Circuit Design Claimed to Harvest Tiny But Infinite Power From Brownian Motion

At room temperature, micron-sized sheets of freestanding graphene are in constant motion, even in the presence of an applied bias voltage. University of Arkansas researchers collecting the displacement current using a nearby small-area metal electrode and present an Ito-Langevin model for the motion coupled to a circuit containing diodes. Numerical simulations show that the system reaches thermal equilibrium and the average rates of heat and work provided by stochastic thermodynamics tend quickly to zero. Power is dissipated by the load resistor, and its time average is exactly equal to the power supplied by the thermal bath. The exact power formula is similar to Nyquist’s noise power formula, except that the rate of change of diode resistance significantly boosts the output power, and the movement of the graphene shifts the power spectrum to lower frequencies. They have calculated the equilibrium average of the power by asymptotic and numerical methods. Experiments have proven the theory.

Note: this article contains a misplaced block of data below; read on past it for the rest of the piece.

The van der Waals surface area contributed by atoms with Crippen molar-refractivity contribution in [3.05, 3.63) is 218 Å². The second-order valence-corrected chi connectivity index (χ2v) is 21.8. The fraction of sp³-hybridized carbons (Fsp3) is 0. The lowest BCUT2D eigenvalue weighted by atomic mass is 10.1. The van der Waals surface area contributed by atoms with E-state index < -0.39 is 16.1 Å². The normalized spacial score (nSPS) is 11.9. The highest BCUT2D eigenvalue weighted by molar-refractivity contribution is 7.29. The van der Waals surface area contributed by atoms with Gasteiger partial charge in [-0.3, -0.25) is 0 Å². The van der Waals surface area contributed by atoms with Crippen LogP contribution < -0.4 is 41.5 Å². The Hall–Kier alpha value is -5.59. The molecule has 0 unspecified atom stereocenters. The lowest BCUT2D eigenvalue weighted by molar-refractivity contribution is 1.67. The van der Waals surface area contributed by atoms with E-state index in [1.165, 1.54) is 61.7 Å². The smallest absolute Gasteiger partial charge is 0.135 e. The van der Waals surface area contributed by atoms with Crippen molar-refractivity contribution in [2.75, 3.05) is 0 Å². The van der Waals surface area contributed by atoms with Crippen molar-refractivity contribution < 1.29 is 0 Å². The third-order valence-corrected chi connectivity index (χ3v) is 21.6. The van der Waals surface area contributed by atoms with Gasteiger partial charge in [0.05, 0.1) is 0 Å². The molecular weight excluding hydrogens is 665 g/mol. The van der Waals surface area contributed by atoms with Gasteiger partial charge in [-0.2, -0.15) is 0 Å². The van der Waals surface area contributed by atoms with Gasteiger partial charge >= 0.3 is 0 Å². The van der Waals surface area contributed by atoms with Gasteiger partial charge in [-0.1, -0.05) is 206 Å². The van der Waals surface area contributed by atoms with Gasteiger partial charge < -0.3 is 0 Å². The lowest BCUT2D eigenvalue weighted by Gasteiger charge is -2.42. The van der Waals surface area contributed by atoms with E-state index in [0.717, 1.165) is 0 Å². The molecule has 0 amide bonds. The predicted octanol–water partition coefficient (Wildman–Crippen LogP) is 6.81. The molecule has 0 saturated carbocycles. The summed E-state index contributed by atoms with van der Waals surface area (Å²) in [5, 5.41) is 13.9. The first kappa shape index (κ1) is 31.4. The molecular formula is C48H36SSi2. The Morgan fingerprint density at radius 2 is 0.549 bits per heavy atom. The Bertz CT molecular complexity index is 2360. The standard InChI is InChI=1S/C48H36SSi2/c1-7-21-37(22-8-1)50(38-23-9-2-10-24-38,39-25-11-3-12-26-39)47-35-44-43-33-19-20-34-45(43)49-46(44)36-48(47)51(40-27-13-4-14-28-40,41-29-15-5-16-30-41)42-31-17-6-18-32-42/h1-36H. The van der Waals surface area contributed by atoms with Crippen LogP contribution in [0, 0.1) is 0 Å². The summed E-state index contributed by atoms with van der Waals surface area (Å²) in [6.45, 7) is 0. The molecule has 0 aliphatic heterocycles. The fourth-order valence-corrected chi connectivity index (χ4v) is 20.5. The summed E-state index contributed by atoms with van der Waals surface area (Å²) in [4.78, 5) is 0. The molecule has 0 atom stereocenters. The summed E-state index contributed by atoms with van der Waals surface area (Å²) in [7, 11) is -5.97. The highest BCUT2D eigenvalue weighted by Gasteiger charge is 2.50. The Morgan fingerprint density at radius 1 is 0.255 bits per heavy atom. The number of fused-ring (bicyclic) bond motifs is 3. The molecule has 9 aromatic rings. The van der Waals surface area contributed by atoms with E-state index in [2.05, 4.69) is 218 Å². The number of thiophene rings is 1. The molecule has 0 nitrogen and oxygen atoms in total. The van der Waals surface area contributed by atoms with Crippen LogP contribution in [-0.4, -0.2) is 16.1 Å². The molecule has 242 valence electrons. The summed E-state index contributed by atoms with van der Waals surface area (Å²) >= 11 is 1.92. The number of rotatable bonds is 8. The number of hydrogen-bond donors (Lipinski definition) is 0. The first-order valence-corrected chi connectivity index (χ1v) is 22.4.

NOTE: These are big claims and the power levels must be very, very small. They will need millions of miniaturized circuits powering a capacitor to replace the battery for a tiny low power chip.

Harvesting energy from graphene is controversial because it disproves physicist Richard Feynman’s assertion that the thermal motion of atoms, known as Brownian motion, cannot do work. Thibado’s team found that at room temperature the thermal motion of graphene does induce an alternating current (AC) in a circuit, an achievement thought to be impossible.

Thibado’s group built their circuit with two diodes for converting AC into a direct current (DC). The diodes in opposition let current to flow both ways. There are separate paths through the circuit which produce a pulsing DC current that performs work on a load resistor.

On-off, switch-like behavior of the diodes amplifies the power delivered. It was previously expected to reduce power.

The power is not from heat differences as this would violate the second law of thermal dynamics.

The next goal is to store the energy in capacitors for later use. They need to miniaturize the circuit and patterning it on a silicon wafer or chip. If millions of these tiny circuits could be built on a 1-millimeter by 1-millimeter chip, they could serve as a low-power battery replacement.

SOURCES- University of Arkansas, Physical Review E – Fluctuation-induced current from freestanding graphene
Written By Brian Wang,